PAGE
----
Can anybody stop the USA? That will be the question on most lips, and those looking to break the Americans’ stranglehold do not exactly have history in their favour. The USA have won gold in five of the last six men’s tournaments and seven of the last eight women’s events – but Rio 2016, which celebrates 80 years since basketball first made its mark on the Olympic calendar, should provide some enthralling challenges to their hegemony.
European champions Spain, runners-up in the men’s event at London 2012, are back this year and will line up in Group B – alongside Argentina, Brazil, Lithuania, Croatia and Nigeria. It is a strong sextet, with the Argentinians finishing fourth in London and winning gold in Athens 12 years ago.
The USA’s group includes Serbia, who they beat in the 2014 FIBA World Cup final, as well as France, Venezuela, China and Australia. The first matches will be played on 6 August, with Australia playing France, USA facing China and Venezuela up against Serbia.
Mike Krzyzewski, the USA head coach, is excited about the challenge ahead. “I’m anxious to get on the court and, along with my great coaching staff, get to work,” he said. “Since 2006 and including the last two Olympics, our players have represented themselves, the game and our country in an exemplary manner. I know this team will continue that standard.”
There should also be excitement in the women’s group stage. In London Team USA has bested France 86:50 with the bronze medal going to Australia. In Rio USA and Spain are among those drawn in Group B. The two contested a tight final at the 2014 FIBA Women’s World Cup, which USA won by a score of 77-64. Canada, Senegal, Serbia and China complete the lineup. Group A includes Brazil France, Japan, Belarus, Australia and Turkey. The latter two contested the bronze medal game at the World Cup; Australia won by a resounding 74-44 and could well be contenders for gold this time around.
The Australians, fixtures on the podium, will be travelling with optimism. "Gold is always the goal at an Olympic Games but we know there is a long way to getting the chance to play for that gold medal," said Penny Taylor, who will play her third Olympics.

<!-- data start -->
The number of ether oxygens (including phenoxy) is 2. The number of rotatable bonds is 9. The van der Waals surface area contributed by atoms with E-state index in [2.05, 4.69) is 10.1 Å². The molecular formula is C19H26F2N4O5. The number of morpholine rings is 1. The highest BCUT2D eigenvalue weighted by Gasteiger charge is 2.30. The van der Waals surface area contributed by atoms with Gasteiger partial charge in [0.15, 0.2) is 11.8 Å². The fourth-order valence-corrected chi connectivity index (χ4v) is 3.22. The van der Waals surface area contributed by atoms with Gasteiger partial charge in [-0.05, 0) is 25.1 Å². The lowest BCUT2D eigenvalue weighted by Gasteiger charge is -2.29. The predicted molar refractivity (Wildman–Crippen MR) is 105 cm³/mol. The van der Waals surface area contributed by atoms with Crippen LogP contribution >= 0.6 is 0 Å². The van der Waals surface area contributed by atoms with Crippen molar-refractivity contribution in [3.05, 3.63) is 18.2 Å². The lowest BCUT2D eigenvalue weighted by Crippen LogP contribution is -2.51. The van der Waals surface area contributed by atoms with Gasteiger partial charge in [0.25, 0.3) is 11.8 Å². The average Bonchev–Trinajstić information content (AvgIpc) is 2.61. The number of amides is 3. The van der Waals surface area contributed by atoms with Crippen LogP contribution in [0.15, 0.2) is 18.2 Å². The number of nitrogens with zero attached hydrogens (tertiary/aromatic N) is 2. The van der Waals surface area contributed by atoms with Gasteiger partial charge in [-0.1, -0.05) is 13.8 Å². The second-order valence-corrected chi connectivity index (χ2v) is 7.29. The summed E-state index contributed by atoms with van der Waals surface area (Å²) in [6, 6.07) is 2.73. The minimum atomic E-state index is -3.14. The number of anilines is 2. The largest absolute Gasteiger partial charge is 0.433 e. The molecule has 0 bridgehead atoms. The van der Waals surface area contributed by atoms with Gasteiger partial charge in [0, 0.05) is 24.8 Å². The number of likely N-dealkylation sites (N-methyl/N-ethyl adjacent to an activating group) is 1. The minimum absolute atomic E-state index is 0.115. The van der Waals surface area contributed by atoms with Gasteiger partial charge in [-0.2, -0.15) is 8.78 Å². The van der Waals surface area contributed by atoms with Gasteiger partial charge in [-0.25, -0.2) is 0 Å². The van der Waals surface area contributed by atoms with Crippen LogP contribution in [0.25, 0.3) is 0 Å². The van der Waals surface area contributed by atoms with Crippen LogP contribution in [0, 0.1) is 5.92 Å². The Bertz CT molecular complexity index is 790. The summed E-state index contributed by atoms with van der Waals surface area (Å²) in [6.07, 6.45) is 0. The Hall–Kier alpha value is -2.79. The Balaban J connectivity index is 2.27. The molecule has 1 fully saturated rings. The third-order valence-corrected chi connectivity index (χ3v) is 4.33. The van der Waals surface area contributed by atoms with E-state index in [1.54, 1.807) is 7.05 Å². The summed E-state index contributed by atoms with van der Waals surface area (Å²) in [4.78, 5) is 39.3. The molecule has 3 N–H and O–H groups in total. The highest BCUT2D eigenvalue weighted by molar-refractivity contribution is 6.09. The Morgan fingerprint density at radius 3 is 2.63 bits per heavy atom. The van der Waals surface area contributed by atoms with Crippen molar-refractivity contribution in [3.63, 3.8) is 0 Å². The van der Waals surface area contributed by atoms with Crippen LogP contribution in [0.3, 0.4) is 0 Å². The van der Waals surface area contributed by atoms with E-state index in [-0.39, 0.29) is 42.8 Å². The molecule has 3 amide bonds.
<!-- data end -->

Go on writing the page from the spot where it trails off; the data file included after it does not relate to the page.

"We have a strong team and a very similar team to what we had at the 2014 World Championships and I think Brendan [Joyce, their coach] has done a wonderful job implementing a system that we love being a part of.”
Both basketball competitions will be played in a round-robin format, with every team playing the others in its group once. The top four in each group will qualify for the quarter-finals – group winners playing the fourth-placed team in the other group, and runner-up playing third – at which point a straight knock-out system results. The women’s final and bronze medal game are to take place on 20 August, with the men’s showpieces being played a day later.
Naturally, Rio has two superb venues lined up to host the cream of the sport. The Youth Arena will host the group stage of the women’s event, while all other games will be played at Carioca Arena 1 inside Barra Olympic Park. Carioca Arena 1 has been designed with basketball squarely in mind, and its 16,000 seats are bound to be packed when the Games finally get underway.
Whoever you are cheering for, this summer’s basketball tournaments will be high-octane affairs that demand full attention. There will be stars everywhere, from Kyrie Irving and Kevin Durant to Spain’s legendary Pau Gasol in the men’s event. Breanna Stewart, the USA’s 21-year-old sensation, should also be watched out for in the women’s competition and the forward Laura Hodges will spearhead Australia’s challenge. The one guarantee is that it will not be dull.